Sea otters are listed as an endangered species because they are vulnerable to oil spills from ships and coastal tanker traffic. They also have a reduced population size, which puts them in danger of becoming extinct. According to the U.S. Fish and Wildlife Service, sea otters have been protected under the Endangered Species Act since 1977. They are also protected by the Marine Mammal Protection Act.Continue Reading
According to Defenders of Wildlife, a wildlife charity organization, sea otters are endangered because they were nearly hunted to extinction in the 1700s and 1800s. Sea otters once numbered in the hundreds of thousands, but fur traders hunted them in large numbers and, consequently, reduced their population size. The International Fur Seal Treaty of 1911, the Marine Mammal Protection Act and the Endangered Species Act of 1977 helped stop the sea otter population from dwindling. However, the sea otter population has been slow to recover.
In addition to oil spills, sea otters also face other human threats. For example, sea otters sometimes get caught in fishing nets and traps. They eat many of the same types of shellfish that humans like to eat, such as sea urchins, lobsters and crabs. As a result, some fisherman view sea otters as competition and set traps in which they become entangled and drown. These incidents, however, are occurring less frequently due to the various endangered species acts that protect the species.Learn more about Mammals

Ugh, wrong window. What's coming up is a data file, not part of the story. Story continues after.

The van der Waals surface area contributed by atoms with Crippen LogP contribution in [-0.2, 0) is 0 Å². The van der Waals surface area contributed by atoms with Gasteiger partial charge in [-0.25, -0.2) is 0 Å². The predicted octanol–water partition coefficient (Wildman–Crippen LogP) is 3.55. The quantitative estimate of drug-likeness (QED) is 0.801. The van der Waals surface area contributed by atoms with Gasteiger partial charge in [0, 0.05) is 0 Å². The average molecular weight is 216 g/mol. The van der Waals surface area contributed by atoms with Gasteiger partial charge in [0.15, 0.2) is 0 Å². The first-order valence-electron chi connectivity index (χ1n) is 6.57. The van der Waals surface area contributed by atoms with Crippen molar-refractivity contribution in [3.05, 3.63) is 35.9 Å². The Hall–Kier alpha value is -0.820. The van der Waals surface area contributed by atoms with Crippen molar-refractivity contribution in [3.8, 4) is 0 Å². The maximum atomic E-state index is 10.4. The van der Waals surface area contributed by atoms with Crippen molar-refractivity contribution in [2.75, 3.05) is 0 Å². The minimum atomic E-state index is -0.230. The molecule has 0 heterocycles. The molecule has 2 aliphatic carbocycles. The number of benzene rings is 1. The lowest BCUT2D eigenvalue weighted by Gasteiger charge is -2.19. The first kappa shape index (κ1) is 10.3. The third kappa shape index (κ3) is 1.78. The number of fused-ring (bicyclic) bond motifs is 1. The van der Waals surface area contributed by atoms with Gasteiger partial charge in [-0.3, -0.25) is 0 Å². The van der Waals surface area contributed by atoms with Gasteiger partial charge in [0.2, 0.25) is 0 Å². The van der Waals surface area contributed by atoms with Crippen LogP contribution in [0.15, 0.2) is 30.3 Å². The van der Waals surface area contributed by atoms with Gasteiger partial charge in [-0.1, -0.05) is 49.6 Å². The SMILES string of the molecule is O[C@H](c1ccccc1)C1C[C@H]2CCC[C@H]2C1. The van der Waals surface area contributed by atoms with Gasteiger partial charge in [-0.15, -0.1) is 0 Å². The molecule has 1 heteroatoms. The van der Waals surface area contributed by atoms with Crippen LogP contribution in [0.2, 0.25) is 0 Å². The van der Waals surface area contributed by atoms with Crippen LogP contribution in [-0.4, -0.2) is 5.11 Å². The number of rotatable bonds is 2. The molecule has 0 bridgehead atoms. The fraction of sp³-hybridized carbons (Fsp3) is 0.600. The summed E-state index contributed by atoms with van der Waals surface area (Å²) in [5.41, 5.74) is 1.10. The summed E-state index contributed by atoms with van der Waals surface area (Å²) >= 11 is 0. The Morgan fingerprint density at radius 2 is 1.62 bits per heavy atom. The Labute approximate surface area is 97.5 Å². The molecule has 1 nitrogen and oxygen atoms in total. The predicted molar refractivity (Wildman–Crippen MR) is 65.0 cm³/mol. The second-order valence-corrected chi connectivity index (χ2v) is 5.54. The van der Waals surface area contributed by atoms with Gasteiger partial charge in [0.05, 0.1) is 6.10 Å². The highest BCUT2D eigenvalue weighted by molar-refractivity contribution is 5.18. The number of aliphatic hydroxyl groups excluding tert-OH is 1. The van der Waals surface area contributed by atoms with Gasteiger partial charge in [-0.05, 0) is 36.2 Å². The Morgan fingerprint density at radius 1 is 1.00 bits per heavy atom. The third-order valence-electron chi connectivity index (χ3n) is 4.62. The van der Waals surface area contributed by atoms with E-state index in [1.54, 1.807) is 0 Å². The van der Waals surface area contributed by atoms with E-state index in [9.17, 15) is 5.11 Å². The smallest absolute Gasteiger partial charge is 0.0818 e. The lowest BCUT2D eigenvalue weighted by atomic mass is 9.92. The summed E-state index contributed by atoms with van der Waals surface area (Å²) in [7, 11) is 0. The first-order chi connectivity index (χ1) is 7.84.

Sea otters eat mainly slow-moving fish and marine invertebrates, such as crabs, sea urchins, abalones, clams, mussels, snails and octopuses. However, the diet and eating habits of sea otters may vary depending upon the location and season.Full Answer >
Sea otters are mammals that belong to the weasel family, have the densest fur of all animals and are a keystone species. As a keystone species, the sea otter is critical for the health and well-being of a great number of other species. They are the heaviest weasels and the second smallest marine mammals.Full Answer >
Killer whales are endangered due to a number of threats, including oil spills, bio-accumulation of PCB and other contaminants, noise pollution, collisions with ships, entanglement in fishing gear, shootings by fishermen, and habitat disturbance by whale watchers. Additionally, the depletion of populations of prey, such as marine mammals and certain species of fish, affects its ecosystem.Full Answer >
River otters have specialized senses to deal with their environment, including good vision and sensitive whiskers as well as the ability to stay submerged in water for minutes at a time. When they aren't hunting, they like to play with each other.Full Answer >